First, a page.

Can the Workplace Be a Social Health Network?
With recent changes to health care and the introduction of the Affordable Care Act, many companies are implementing workplace health programs and initiatives. Although this is a positive step toward facilitating a healthy workforce, it remains to be seen whether simply having programs will result in better health.
In order to measure the success or progress toward achieving total worker health (TWH), organizations need to do more than just tally up the number of worker safety, health, and well-being programs they have in place. Equally important is workers’ perspective of the climate for health that exists within the organization. Social climate has an impact on the decisions (including health decisions) that individuals make as well as the resources that are available to make those decisions. To maximize the impact of workplace health and safety programs, support for initiatives needs to come from three levels: the organization, the supervisors, and fellow workers.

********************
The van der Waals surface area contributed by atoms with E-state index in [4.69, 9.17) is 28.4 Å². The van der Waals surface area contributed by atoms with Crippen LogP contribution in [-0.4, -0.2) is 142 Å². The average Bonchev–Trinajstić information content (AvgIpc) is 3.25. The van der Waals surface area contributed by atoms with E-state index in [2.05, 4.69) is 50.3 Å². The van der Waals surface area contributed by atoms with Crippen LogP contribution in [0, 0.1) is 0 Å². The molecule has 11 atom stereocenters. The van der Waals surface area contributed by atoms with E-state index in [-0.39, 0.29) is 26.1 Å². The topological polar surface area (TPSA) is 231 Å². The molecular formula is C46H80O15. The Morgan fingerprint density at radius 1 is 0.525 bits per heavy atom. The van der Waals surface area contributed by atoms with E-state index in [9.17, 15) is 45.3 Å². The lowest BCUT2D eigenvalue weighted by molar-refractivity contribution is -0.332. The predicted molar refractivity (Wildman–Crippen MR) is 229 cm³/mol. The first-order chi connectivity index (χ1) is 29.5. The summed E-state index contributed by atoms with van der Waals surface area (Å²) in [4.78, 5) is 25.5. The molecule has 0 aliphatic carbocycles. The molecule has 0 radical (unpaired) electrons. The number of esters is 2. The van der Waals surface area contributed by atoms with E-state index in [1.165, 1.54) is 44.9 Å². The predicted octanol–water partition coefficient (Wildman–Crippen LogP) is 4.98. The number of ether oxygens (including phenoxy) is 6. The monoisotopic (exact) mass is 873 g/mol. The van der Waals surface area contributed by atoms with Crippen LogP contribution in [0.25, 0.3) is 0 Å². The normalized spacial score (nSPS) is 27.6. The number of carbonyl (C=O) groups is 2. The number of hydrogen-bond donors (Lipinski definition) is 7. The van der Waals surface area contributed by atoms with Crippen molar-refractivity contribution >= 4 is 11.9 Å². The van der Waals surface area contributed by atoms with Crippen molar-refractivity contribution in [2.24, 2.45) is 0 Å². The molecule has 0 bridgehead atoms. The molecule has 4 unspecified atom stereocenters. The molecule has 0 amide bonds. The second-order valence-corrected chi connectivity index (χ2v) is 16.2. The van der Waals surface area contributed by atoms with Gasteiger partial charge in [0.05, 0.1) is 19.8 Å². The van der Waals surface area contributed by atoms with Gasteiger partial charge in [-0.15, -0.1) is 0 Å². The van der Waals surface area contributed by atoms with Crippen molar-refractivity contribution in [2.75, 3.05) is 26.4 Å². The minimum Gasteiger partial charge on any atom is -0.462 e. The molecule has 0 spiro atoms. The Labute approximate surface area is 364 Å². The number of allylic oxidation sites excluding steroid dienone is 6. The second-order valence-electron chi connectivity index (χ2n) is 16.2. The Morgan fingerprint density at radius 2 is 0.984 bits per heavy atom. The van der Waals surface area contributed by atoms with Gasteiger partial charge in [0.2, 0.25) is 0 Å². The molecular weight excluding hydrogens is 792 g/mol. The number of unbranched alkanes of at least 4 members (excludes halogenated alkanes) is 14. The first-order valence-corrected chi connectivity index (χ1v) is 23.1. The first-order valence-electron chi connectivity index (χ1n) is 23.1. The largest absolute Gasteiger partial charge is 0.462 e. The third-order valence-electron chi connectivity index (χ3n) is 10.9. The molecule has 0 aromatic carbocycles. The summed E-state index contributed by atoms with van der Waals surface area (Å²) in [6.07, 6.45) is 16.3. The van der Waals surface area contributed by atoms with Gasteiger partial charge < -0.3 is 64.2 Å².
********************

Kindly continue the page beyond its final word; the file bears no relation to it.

A new tool has been developed for organizations to identify possible shortcomings in any one of these three facets of health climate, the Multifaceted Organizational Heath Climate Assessment (MOHCA) scale. Research findings have shown that strength in all three facets of health climate are associated with improvements in health and well-being outcomes.